Garry Kasparov joined the podcast host Tyler Cowen for the latter’s program/podcast called Conversations with Tyler. In that episode, Kasparov discussed his views and opinions about AI (Artificial Intelligence), chess, and the future of creativity.
Towards the end of the interview, Cowen asked Kasparov who he thinks will be the most likely next challenger to the World Champion, Magnus Carlsen.
Kasparov ranked them in the following order:
Excerpt of that follows: Read the excerpt »
This NPR article entitled, “20 Years Later, Humans Still No Match For Computers On The Chessboard“, describes best the playing style of computers vs. humans:
“And in those borderline cases when it’s not obvious that you have to retreat, chess players tend to not like to retreat,” Polgar says. “Let’s say you move a knight forward towards your opponent’s king, attacking. Unless you absolutely have to retreat, you rather try to follow up that attack by bringing more pieces to attack your opponent’s king.”
Computers display no such stubbornness. “A computer, if it calculates that the best move is to retreat, it has absolutely no psychological boundaries holding it back from retreating,” Polgar says.
Karjakin: “If Carlsen wants to beat me he needs to show the best play of his life”
Personally, though, Sergey Karjakin may not be the most favorite challenger to match-up with Magnus Carlsen for the World Championship this year, but I think this will be the most followed World Championship match ever.
With her mother as her inspiration, she says she will be aiming for the GM title next year and the World Championship cycle in 2018.
“I feel I can do it,” says Janelle, who idolizes Hungarian GM Judith Polgar, the greatest woman player of all time.
Wesley So came in as 2nd seed at the start of Chess.com’s Isle of Man International Chess Tournament 2016 (Masters category), with an ELO rating of 2794. Throughout the duration of the tournament, he played 9 rounds against players with an average rating of 2709. He tallied 4 wins and 5 draws, for a score of 6.5 points, a performance rating of 2767 — below his current rating.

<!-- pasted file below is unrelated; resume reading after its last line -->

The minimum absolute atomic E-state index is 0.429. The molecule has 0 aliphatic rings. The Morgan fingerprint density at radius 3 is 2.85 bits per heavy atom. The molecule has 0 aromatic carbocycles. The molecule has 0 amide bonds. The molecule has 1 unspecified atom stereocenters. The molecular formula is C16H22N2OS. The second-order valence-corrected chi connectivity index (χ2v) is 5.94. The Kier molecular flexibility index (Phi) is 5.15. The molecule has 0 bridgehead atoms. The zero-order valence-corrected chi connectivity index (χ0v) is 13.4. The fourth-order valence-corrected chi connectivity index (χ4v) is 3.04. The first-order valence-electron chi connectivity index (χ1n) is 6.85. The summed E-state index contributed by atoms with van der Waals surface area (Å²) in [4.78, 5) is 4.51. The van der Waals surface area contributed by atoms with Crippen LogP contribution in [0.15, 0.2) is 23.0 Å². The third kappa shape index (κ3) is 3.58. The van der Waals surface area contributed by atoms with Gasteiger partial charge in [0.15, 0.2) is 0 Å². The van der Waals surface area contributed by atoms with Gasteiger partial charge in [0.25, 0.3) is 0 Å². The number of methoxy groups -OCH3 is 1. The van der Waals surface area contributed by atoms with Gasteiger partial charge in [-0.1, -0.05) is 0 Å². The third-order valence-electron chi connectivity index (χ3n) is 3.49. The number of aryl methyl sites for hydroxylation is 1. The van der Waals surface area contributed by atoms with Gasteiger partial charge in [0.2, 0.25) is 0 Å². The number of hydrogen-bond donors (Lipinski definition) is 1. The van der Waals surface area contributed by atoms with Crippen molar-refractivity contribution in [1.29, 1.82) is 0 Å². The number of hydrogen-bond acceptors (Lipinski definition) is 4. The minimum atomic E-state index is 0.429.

The table below summarizes the opponents and results of Wesley So’s games in Isle of Man 2016:
|1||Brunello, Marina||2382||So, Wesley||2794||0-1|
|2||So, Wesley||2794||Harika, Dronavalli||2528||1/2-1/2|
|3||So, Wesley||2794||Merry, Alan B||2388||1-0|
|4||Granda Zuniga, Julio E||2648||So, Wesley||2794||0-1|
|5||So, Wesley||2794||Rodshtein, Maxim||2687||1/2-1/2|
|6||Bok, Benjamin||2594||So, Wesley||2794||1/2-1/2|
|7||So, Wesley||2794||Salem, A.R. Saleh||2650||1-0|
|8||Nakamura, Hikaru||2787||So, Wesley||2794||1/2-1/2|
|9||So, Wesley||2794||Eljanov, Pavel||2741||1/2-1/2|
Nevertheless, a few changes happened since last month. Vladimir Kramnik retakes the 2nd place from Maxime Vachier-Lagrave, and Wesley So overtakes Hikaru Nakamura at the 6th place in the October ratings update.
Anish Giri may have earned 1 rating point, but Pentala Harikrishna and Ding Liren gained 10 points and 11 points, respectively, to overtake him in the ranking. Thus, Giri slid down from 12th to 14th place.
Listed below are the top 20 players as of the October 2016 update:
Check out the top 100 list in the October 2016 update.
Another strong tournament is happening beginning this weekend. It is still strong, with an average rating of 2760, despite the absence of the World Champion, Magnus Carlsen, and the Americans (you know who).
See line up in the press release below:
Chess24 had a great interview with the Rapport couple. Richard Rapport (ELO 2752) played Board 1 for Hungary Open team, while his wife Jovana is a WGM (ELO 2318) and also played Board 1 for Serbia Women’s team, in Baku 2016 Chess Olympiad.
I think they’re a great chess couple:
And I wonder what Mr. Sinquefield has to say about bringing the Rapports to the U.S.?